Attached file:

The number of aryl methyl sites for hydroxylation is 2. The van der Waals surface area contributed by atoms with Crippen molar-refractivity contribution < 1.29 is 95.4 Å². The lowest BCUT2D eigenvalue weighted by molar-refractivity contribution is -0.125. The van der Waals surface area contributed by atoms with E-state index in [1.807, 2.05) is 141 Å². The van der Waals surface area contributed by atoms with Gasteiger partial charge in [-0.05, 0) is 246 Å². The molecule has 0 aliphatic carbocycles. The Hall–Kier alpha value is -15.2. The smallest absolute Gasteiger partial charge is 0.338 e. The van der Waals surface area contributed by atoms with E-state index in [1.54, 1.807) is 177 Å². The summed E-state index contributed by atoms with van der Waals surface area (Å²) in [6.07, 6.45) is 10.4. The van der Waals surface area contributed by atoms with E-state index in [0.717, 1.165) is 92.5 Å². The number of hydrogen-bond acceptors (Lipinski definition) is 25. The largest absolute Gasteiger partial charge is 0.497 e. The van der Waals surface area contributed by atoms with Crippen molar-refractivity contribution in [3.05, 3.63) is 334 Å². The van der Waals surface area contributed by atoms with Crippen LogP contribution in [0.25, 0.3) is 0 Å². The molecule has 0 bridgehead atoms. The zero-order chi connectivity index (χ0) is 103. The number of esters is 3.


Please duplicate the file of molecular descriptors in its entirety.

The number of aryl methyl sites for hydroxylation is 2. The van der Waals surface area contributed by atoms with Crippen molar-refractivity contribution < 1.29 is 95.4 Å². The lowest BCUT2D eigenvalue weighted by molar-refractivity contribution is -0.125. The van der Waals surface area contributed by atoms with E-state index in [1.807, 2.05) is 141 Å². The van der Waals surface area contributed by atoms with Gasteiger partial charge in [-0.05, 0) is 246 Å². The molecule has 0 aliphatic carbocycles. The Hall–Kier alpha value is -15.2. The smallest absolute Gasteiger partial charge is 0.338 e. The van der Waals surface area contributed by atoms with E-state index in [1.54, 1.807) is 177 Å². The summed E-state index contributed by atoms with van der Waals surface area (Å²) in [6.07, 6.45) is 10.4. The van der Waals surface area contributed by atoms with E-state index in [0.717, 1.165) is 92.5 Å². The number of hydrogen-bond acceptors (Lipinski definition) is 25. The largest absolute Gasteiger partial charge is 0.497 e. The van der Waals surface area contributed by atoms with Crippen molar-refractivity contribution in [3.05, 3.63) is 334 Å². The van der Waals surface area contributed by atoms with Crippen LogP contribution in [0.25, 0.3) is 0 Å². The molecule has 0 bridgehead atoms. The zero-order chi connectivity index (χ0) is 103. The number of esters is 3.